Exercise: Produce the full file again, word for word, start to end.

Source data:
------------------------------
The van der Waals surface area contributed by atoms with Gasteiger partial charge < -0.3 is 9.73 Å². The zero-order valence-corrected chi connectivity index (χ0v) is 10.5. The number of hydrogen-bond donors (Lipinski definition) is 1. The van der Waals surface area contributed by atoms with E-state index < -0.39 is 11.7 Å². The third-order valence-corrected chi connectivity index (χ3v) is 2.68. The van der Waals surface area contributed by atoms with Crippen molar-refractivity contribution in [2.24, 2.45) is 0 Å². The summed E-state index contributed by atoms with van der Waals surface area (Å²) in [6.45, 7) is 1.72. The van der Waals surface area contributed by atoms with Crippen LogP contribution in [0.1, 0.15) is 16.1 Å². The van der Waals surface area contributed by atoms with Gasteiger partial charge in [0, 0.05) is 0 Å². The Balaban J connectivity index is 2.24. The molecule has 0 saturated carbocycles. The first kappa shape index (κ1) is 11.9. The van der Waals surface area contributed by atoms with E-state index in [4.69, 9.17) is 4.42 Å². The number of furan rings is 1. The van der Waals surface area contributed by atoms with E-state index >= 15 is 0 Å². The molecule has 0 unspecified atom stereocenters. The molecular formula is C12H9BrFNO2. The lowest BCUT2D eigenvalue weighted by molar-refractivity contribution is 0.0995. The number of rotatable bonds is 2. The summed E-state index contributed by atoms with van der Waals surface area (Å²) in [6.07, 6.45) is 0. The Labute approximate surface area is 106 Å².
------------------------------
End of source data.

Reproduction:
The van der Waals surface area contributed by atoms with Gasteiger partial charge < -0.3 is 9.73 Å². The zero-order valence-corrected chi connectivity index (χ0v) is 10.5. The number of hydrogen-bond donors (Lipinski definition) is 1. The van der Waals surface area contributed by atoms with E-state index < -0.39 is 11.7 Å². The third-order valence-corrected chi connectivity index (χ3v) is 2.68. The van der Waals surface area contributed by atoms with Crippen molar-refractivity contribution in [2.24, 2.45) is 0 Å². The summed E-state index contributed by atoms with van der Waals surface area (Å²) in [6.45, 7) is 1.72. The van der Waals surface area contributed by atoms with Crippen LogP contribution in [0.1, 0.15) is 16.1 Å². The van der Waals surface area contributed by atoms with Gasteiger partial charge in [0, 0.05) is 0 Å². The Balaban J connectivity index is 2.24. The molecule has 0 saturated carbocycles. The first kappa shape index (κ1) is 11.9. The van der Waals surface area contributed by atoms with E-state index in [4.69, 9.17) is 4.42 Å². The number of furan rings is 1. The van der Waals surface area contributed by atoms with E-state index >= 15 is 0 Å². The molecule has 0 unspecified atom stereocenters. The molecular formula is C12H9BrFNO2. The lowest BCUT2D eigenvalue weighted by molar-refractivity contribution is 0.0995. The number of rotatable bonds is 2. The summed E-state index contributed by atoms with van der Waals surface area (Å²) in [6.07, 6.45) is 0. The Labute approximate surface area is 106 Å².